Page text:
The global investing world, especially the risky assets, went into a tailspin lately as opinion polls showed higher chances of Britain leaving the European Union on June 23. Notably, the UK will arrange a vote on that day to come to unison on whether it will remain in or leave the debt-ridden and travail-trodden EU.
The most recent opinion polls revealed that 52% Brits want to leave the EU, while only 33% are against it, resulting in a sturdy 19-point margin of lead. While sheer uncertainty around the Brexit outcome was enough to derail the market momentum, higher chances of Britain's exit took the market by storm on June 10, increasing volatility. The volatility ETN the iPath S&P 500 VIX ST Futures ETN (NYSEARCA:VXX) was up over 9% on June 10.
What if Britain Exits EU?
Post Brexit, Britain could set its own trade agreements. Also, Britain will get rid of the blazing immigrant issues. At the current level, the UK has no control over accepting migrants as citizens of EU members have permission to reside in any member country. Britain is incurring a net £3 million in cost every day due to surging EU migration. Some even argue that this immigrant issue is actually fostering chances of terrorist attacks.
Also, Britain will save a considerable amount in membership fee if it cuts ties with the EU. Last but not the least, falling apart with the EU will free the UK from the EU's debt-crisis related hazards.
But there are a number of downside risks. Most importantly, post break-up, trade tariffs will be imposed on Britain while doing business with EU states. At present, free trade is allowed among EU members. Since the EU shares intense trade relations with Britain, levy of new trade barriers are expected to hurt the country's economy. Plus, some are of the view that Brexit would hit the low-income strata, as lower national income would result in reduction in the welfare budget.
Given these woes and mixed views, risk-averse investors are treading cautiously as most are dumping stocks in favor of safe haven assets to protect their portfolio from capital erosion. Below we have highlighted three safe haven ETFs that investors can consider adding to their portfolio amid the current volatility. These products are likely to gain should the turmoil worsen and the level of volatility escalate.
SPDR Gold Trust ETF (NYSEARCA:GLD)
Gold is often viewed as a safe haven asset to protect against financial risks, and has performed well lately (despite not-so-upbeat fundamentals) on heightened market volatility. The metal hit a four-week high on Brexit bets.
Funds tracking the yellow metal, such as GLD, can be a good choice for investors seeking safety. GLD tracks the price of gold bullion measured in U.S. dollars. The fund gained about 2.6% in the last five days (as of June 10, 2016). GLD has a Zacks ETF Rank #3 (Hold).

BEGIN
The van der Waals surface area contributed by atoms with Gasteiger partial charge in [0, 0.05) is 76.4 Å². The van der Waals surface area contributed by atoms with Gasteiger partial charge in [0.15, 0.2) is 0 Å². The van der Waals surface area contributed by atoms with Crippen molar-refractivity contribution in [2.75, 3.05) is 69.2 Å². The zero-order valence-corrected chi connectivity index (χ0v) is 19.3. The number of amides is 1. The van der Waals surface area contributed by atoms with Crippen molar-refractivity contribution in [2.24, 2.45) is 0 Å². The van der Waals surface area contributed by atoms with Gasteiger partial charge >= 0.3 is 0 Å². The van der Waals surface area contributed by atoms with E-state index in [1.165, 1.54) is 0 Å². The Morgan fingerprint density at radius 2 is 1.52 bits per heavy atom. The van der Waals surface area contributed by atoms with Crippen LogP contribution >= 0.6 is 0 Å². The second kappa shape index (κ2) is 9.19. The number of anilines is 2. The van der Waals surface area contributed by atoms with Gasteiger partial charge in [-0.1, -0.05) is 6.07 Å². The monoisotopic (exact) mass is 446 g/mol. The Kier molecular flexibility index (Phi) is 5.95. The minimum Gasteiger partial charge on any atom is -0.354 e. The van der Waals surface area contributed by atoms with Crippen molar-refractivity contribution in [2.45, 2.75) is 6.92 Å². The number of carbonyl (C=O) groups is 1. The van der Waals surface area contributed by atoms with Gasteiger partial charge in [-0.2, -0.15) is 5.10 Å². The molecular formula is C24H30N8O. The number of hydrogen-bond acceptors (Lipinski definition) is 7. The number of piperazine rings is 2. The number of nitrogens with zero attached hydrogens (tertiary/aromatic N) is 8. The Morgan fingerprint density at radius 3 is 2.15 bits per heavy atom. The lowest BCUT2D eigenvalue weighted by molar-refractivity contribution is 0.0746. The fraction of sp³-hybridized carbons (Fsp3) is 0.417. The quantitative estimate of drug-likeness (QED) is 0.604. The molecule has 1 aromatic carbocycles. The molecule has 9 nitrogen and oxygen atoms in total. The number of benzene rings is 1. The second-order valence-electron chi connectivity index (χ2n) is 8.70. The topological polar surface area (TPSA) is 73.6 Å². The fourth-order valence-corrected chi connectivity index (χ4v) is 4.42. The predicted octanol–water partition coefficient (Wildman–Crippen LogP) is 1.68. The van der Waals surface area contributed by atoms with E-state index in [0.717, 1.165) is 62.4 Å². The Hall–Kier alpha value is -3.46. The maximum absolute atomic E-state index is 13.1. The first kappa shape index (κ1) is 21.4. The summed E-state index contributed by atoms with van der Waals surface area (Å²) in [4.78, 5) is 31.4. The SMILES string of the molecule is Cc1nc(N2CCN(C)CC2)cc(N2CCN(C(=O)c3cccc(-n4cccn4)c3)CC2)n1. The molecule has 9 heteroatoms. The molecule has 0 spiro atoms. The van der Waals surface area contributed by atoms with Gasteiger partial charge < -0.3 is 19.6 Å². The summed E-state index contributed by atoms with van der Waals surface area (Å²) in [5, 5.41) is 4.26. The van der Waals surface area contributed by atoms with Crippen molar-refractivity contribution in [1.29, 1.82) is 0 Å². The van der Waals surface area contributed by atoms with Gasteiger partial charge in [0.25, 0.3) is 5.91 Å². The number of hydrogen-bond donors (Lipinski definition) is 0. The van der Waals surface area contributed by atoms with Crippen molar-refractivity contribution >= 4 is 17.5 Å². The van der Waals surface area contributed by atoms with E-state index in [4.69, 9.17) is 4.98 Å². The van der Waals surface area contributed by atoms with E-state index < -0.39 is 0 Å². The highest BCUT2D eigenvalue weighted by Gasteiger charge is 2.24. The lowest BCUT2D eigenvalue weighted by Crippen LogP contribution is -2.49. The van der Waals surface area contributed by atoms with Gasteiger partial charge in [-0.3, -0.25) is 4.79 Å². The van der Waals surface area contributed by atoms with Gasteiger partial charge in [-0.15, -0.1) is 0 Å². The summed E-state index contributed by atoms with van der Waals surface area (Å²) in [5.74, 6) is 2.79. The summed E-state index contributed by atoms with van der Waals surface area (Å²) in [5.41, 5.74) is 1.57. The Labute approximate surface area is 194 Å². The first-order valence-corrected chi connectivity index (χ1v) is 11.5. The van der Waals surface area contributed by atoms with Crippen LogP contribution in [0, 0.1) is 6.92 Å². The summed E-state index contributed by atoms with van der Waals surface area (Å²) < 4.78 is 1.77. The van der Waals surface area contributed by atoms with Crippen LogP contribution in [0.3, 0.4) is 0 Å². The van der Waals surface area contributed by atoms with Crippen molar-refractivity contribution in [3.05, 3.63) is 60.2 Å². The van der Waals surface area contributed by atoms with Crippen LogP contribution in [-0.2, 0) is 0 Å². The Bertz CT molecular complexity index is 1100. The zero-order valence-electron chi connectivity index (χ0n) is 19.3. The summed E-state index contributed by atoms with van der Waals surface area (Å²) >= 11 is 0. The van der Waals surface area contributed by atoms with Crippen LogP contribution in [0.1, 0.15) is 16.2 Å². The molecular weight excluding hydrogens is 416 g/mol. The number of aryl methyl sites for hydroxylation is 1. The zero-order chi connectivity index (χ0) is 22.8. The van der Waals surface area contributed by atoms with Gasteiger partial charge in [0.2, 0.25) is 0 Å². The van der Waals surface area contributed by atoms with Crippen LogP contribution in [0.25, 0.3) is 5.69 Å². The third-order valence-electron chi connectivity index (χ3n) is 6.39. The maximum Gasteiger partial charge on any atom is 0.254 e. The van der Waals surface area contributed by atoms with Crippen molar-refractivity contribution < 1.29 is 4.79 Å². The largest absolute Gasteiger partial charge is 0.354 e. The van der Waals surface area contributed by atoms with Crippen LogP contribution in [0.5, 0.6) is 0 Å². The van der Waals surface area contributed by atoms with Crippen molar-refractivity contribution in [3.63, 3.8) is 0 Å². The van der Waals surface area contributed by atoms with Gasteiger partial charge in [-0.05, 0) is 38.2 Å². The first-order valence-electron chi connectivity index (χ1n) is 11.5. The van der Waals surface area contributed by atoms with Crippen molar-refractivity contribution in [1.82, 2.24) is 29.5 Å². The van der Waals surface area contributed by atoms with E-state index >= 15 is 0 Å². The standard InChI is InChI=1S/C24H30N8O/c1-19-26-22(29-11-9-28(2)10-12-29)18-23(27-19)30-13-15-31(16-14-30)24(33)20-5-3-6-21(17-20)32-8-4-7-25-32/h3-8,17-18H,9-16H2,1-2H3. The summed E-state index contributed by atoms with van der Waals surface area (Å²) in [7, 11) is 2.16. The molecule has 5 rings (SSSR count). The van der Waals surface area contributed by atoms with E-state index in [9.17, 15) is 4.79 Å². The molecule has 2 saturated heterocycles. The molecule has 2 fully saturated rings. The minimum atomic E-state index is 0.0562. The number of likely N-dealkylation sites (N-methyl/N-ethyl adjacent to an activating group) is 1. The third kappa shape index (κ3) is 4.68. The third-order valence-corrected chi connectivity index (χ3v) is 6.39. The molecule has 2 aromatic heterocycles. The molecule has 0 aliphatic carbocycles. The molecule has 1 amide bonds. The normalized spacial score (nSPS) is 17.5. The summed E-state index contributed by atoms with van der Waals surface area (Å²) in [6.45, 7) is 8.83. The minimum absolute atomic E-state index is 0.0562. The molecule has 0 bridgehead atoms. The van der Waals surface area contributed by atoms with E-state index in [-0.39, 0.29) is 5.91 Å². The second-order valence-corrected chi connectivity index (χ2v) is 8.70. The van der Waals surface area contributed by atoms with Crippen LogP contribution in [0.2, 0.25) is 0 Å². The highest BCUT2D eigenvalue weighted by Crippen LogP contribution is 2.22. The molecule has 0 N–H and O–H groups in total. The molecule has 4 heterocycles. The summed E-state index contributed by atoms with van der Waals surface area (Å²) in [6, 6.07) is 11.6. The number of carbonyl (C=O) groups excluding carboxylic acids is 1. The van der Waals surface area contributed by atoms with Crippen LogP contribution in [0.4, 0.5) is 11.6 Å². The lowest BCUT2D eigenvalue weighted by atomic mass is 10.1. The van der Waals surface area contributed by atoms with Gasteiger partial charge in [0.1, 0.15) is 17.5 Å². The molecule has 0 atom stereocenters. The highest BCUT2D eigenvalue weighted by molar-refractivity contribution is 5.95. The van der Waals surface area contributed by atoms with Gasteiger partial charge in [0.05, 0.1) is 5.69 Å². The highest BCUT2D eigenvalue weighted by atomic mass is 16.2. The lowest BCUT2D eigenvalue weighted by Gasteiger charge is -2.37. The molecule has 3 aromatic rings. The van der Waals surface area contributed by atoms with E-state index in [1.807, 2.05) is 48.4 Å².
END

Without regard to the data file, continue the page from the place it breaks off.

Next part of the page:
CurrencyShares Japanese Yen Trust ETF (NYSEARCA:FXY)
The Japanese currency, yen, is often considered a classic safe haven asset. The yen surged to a three-year high against the euro and to a one-month high versus the greenback in Asian trade on June 13, 2016, to reflect Brexit woes.
Also, reduced expectations of a near-term Fed rate hike oozed some strength out of the greenback lately, which gave the yen a further boost. The sentiment regarding risk-aversion was so strong that the yen is gaining despite the ultra-loose monetary policy in Japan.
Investors can target this currency via FXY, which measures the value of the yen against the price of the greenback. The fund added about 0.7% in the last five trading sessions (as of June 10, 2016). FXY has a Zacks ETF Rank #3 (Hold). However, we are not sure about the longevity of the yen rally as easy Japanese monetary policy and hopes for more stimulus will not favor the currency for long.
iShares 20+ Year Treasury Bond ETF (NYSEARCA:TLT)
Though U.S. treasuries were out of favor a few days back due to worries over sooner-than-expected Fed tightening, Brexit bets brought this safe asset into the limelight. Dimming prospects of a near-term Fed rate hike, global growth worries and still-low oil price, which put a lid on global inflation, led Treasury valuation to soar.
Yields on the U.S. benchmark 10-year notes slipped 4 bps to 1.64% on June 10 from the earlier day, ending up at a three-year low level. Yields on the U.S. benchmark 20-year notes fell 3 bps to 2.02% on June 10 from the earlier day.
The ultra-popular long-term Treasury ETF - TLT added about 0.5% on June 10. The fund advanced about 1.4% in the last five trading sessions (as of June 10, 2016). The fund has a Zacks ETF Rank #2 (Buy).